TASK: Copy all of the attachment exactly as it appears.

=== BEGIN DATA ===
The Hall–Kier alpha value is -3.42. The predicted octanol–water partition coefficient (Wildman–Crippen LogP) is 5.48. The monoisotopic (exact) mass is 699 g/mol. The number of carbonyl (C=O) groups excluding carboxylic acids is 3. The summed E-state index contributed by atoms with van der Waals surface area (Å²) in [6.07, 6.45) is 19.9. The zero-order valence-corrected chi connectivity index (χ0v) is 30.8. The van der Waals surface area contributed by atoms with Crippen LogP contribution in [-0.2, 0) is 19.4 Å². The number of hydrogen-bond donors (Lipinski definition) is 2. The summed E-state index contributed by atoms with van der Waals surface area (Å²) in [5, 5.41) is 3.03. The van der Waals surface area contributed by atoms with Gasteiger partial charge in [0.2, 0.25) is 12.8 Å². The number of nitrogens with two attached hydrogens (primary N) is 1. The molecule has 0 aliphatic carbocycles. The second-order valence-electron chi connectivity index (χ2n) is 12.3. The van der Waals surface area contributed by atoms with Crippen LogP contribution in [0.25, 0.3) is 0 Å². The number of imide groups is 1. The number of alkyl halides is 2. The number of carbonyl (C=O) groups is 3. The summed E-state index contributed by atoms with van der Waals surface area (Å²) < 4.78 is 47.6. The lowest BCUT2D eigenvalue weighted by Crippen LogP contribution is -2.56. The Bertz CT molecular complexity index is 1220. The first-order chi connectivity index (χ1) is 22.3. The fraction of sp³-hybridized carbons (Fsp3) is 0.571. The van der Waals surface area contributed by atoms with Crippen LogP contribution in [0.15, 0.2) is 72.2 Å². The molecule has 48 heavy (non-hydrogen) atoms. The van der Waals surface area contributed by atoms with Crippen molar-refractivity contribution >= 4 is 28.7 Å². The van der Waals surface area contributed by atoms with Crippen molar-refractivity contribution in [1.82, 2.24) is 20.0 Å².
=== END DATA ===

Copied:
The Hall–Kier alpha value is -3.42. The predicted octanol–water partition coefficient (Wildman–Crippen LogP) is 5.48. The monoisotopic (exact) mass is 699 g/mol. The number of carbonyl (C=O) groups excluding carboxylic acids is 3. The summed E-state index contributed by atoms with van der Waals surface area (Å²) in [6.07, 6.45) is 19.9. The zero-order valence-corrected chi connectivity index (χ0v) is 30.8. The van der Waals surface area contributed by atoms with Crippen LogP contribution in [-0.2, 0) is 19.4 Å². The number of hydrogen-bond donors (Lipinski definition) is 2. The summed E-state index contributed by atoms with van der Waals surface area (Å²) in [5, 5.41) is 3.03. The van der Waals surface area contributed by atoms with Gasteiger partial charge in [0.2, 0.25) is 12.8 Å². The number of nitrogens with two attached hydrogens (primary N) is 1. The molecule has 0 aliphatic carbocycles. The second-order valence-electron chi connectivity index (χ2n) is 12.3. The van der Waals surface area contributed by atoms with Crippen LogP contribution in [0.25, 0.3) is 0 Å². The number of imide groups is 1. The number of alkyl halides is 2. The number of carbonyl (C=O) groups is 3. The summed E-state index contributed by atoms with van der Waals surface area (Å²) < 4.78 is 47.6. The lowest BCUT2D eigenvalue weighted by Crippen LogP contribution is -2.56. The Bertz CT molecular complexity index is 1220. The first-order chi connectivity index (χ1) is 22.3. The fraction of sp³-hybridized carbons (Fsp3) is 0.571. The van der Waals surface area contributed by atoms with Crippen LogP contribution in [0.15, 0.2) is 72.2 Å². The molecule has 48 heavy (non-hydrogen) atoms. The van der Waals surface area contributed by atoms with Crippen molar-refractivity contribution >= 4 is 28.7 Å². The van der Waals surface area contributed by atoms with Crippen molar-refractivity contribution in [1.82, 2.24) is 20.0 Å².